In the four decades between the fall of the dictator Marcos Pérez Jiménez in 1958 and the advent of Hugo Chávez in 1998, Venezuelan democracy had every appearance of a stable democracy with a strong two-party system almost along German lines featuring steady alternation between social democrats (Acción Democrática) and Christian democrats (COPEI). But the recycling of former presidents in its final decade (first Pérez and then Rafaela Caldera) was a tell-tale sign of running dry. When Chávez achieved with the ballot what he failed to achieve with the bullet in 1992, his 1998 electoral triumph of 56 percent was a fair reflection of the disenchantment with traditional politics and the hopes aroused by the paratrooper but Venezuelan democracy did not die with the century – elections broadly echoed the popular will through to the parliamentary elections of 2015 (when an opposition landslide of two-thirds of the seats was allowed to stand) while even in the 2017 regional elections an opposition win was recognised for five of the 23 states even if their 20 percent lead in opinion polls undoubtedly entitled them to more. But the replacement of parliament with a constituent assembly in 2017 marked a final departure from democracy with every vote since then (including Nicolás Maduro’s 2018 re-election) a total farce.
Venezuelan politics in this century – 15 years of Chávez until his death from cancer in 2013 and Maduro since then – should be familiar enough to most informed readers, especially given the extremely close relationship with Kirchnerism. Plenty of other opinions here ranging from slavish adoration of the ruling ideology (thus Alicia Castro presents Venezuela’s unbelievably low coronavirus figures as proof that it has the best public health system in the Americas) to a rather more prevalent demonisation. Neither is recommended. Venezuela’s way to hell has been paved with good intentions. Normally the economics of populist pricing has a limited shelf life because production grinds to a halt when it cannot recover its costs (something apparently beyond the ken of our current government) but in Venezuela’s case the decade of generally three-digit world oil prices between 2004-2005 and 2014-2015 arrived just in time when reserves and the consensus behind Chávez were facing exhaustion so that a free ride for the masses could be continued and even extended beyond all reason and any chance of self-correction. However demented Maduro might appear addressing birds as his mentor, his transformation obeys a rational logic – his resemblance to Stalin became more than facial from the time 2014 world oil prices were halved to US$46 per barrel in 2015.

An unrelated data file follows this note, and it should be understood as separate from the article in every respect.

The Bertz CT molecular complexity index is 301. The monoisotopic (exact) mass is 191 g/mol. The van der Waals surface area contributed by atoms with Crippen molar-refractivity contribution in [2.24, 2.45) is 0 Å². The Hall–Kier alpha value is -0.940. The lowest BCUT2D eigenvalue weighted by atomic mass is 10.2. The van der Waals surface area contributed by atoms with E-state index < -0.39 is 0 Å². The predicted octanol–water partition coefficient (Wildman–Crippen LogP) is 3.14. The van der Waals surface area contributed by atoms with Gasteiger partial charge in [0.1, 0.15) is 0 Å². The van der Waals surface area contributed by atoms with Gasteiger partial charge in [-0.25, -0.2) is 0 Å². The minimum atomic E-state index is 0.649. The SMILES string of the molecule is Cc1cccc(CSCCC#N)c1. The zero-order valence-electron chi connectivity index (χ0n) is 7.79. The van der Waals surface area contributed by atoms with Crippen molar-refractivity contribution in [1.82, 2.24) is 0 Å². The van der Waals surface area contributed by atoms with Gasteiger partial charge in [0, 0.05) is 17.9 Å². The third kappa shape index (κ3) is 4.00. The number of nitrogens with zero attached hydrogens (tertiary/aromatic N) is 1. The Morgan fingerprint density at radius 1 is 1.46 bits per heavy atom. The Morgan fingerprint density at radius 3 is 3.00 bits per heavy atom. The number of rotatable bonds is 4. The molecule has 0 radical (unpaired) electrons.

On only one point does my interpretation differ from what can be widely read elsewhere. The three-day loss of power of Chávez in 2002 is almost universally described as a coup. I was writing the ‘LatAm’ Watch column for the Herald at the time and followed events closely. As l saw it, an opposition demonstration outside Miraflores turned nasty with some 20 people killed and Chávez had a panic attack, temporarily paralysed into inaction and thus creating a power vacuum into which the opposition rashly moved. But when Chávez recovered his nerve, he found himself retaining enough military and popular support to regain power easily.
But enough of second-hand opinions – this newspaper carries interviews with both the men claiming the presidency, so why not see what they have to say at first hand?